‘In 2009, Ted began running underage tournaments along the Vale road near Balineen. He started off with thirty kids and four tournaments. Today, that has expanded to over 200 children and Ted had 35 scores just last Sunday morning.

‘We now organise scores for boys aged between 10 and 16 years of age as well as girls from the ages of 12 up to 18 and junior combined. Ted’s ongoing tournaments help prepare the youngsters for the championships that take place in March and April of each year and are going from strength to strength.’

Today, along with her husband and self-employed electrician Micheál, Gretta is a Director of Kilty Electrical Ltd and mother to three daughters, Imelda, Cathy and Claire. 

Twenty years ago this year, Gretta earned the distinction of becoming the first ever Celtic Ross Sports Star of the year award winner, an achievement the former world champion bowler remembers well.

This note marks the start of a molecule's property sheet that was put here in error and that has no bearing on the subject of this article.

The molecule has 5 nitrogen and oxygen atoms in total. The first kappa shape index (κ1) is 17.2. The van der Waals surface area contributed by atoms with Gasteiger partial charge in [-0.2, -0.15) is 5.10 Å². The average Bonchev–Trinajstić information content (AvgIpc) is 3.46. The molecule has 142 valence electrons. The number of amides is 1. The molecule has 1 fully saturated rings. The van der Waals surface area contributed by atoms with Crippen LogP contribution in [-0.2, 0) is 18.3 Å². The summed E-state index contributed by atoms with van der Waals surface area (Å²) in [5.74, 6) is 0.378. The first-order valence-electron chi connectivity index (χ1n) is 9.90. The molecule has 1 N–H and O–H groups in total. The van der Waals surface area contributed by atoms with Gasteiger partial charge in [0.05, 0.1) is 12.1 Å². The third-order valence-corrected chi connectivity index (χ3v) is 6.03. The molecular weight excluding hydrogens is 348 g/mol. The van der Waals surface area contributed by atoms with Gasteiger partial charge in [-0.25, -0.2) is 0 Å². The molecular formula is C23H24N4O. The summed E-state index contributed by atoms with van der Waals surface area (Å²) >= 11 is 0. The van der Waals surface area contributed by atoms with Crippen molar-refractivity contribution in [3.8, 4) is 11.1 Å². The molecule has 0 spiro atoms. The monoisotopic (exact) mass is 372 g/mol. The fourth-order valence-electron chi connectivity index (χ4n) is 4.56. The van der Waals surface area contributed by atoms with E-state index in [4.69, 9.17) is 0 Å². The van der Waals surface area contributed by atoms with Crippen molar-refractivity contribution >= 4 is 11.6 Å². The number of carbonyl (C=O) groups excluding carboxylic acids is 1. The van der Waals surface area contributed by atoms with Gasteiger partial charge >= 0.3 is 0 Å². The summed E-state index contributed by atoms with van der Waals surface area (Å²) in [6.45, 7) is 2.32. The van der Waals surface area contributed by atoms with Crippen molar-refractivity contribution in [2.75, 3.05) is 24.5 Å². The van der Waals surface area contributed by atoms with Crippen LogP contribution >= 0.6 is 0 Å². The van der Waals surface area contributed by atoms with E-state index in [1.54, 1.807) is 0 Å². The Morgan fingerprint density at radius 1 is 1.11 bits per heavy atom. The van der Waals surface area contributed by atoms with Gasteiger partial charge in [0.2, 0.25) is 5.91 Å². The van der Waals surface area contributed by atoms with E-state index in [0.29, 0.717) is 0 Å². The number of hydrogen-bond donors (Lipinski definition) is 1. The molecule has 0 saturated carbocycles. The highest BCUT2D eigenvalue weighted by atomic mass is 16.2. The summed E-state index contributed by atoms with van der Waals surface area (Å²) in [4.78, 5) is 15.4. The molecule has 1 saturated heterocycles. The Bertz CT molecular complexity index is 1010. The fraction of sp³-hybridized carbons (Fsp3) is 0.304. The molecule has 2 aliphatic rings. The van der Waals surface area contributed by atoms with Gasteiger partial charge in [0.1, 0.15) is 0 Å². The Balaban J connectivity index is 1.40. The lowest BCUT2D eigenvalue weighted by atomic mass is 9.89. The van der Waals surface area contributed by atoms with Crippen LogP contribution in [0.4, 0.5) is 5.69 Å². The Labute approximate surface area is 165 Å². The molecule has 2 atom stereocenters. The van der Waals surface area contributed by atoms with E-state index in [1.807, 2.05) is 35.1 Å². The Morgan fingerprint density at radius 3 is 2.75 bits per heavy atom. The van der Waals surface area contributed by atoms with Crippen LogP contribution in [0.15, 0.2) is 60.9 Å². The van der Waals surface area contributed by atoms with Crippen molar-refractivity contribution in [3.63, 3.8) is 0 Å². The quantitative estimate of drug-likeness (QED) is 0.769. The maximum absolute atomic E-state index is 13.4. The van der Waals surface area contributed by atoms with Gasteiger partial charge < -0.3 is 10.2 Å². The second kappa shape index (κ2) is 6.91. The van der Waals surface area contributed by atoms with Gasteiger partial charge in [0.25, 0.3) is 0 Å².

Back in 1998, Cormican, along with fellow West Cork sporting monthly winners including Donal O’Donovan, Tommy Murphy, John Crowley, Dominic Casey, Michael Keohane, Michael McCarthy, Padraig O’Regan, Cora Keohane and John Caulfield were honoured at the Celtic Ross Hotel’s inaugural banquet. 

Former RTÉ Sports broadcaster and horse racing expert Tracy Piggott was guest of honour that evening and presented the prestigious award to delighted and surprised Cormican. 

‘I’m overwhelmed, it’s been a good year, winning in Armagh was the icing on the cake, but this is a real achievement and I would like to thank everybody associated with the award, Paudie Palmer, Con Downing, Frank Nolan, Guinness and Deasy’s’, Cormican commented to Martin Walsh in The Southern Star back in 1998.  

Twenty years on, the award and the night itself remains a treasured memory for the secretary of the South West Bowling region.

‘To hear my name being called out as the overall winner is something I’ll never forget,’ Cormican admitted.

‘I had a huge set of supporters there with me that night, family and friends which made it even more special. It was a big occasion and award, to think that I was being recognised as the overall sports person of the year. 

‘To be the first one (winner) though was and still is, very special.’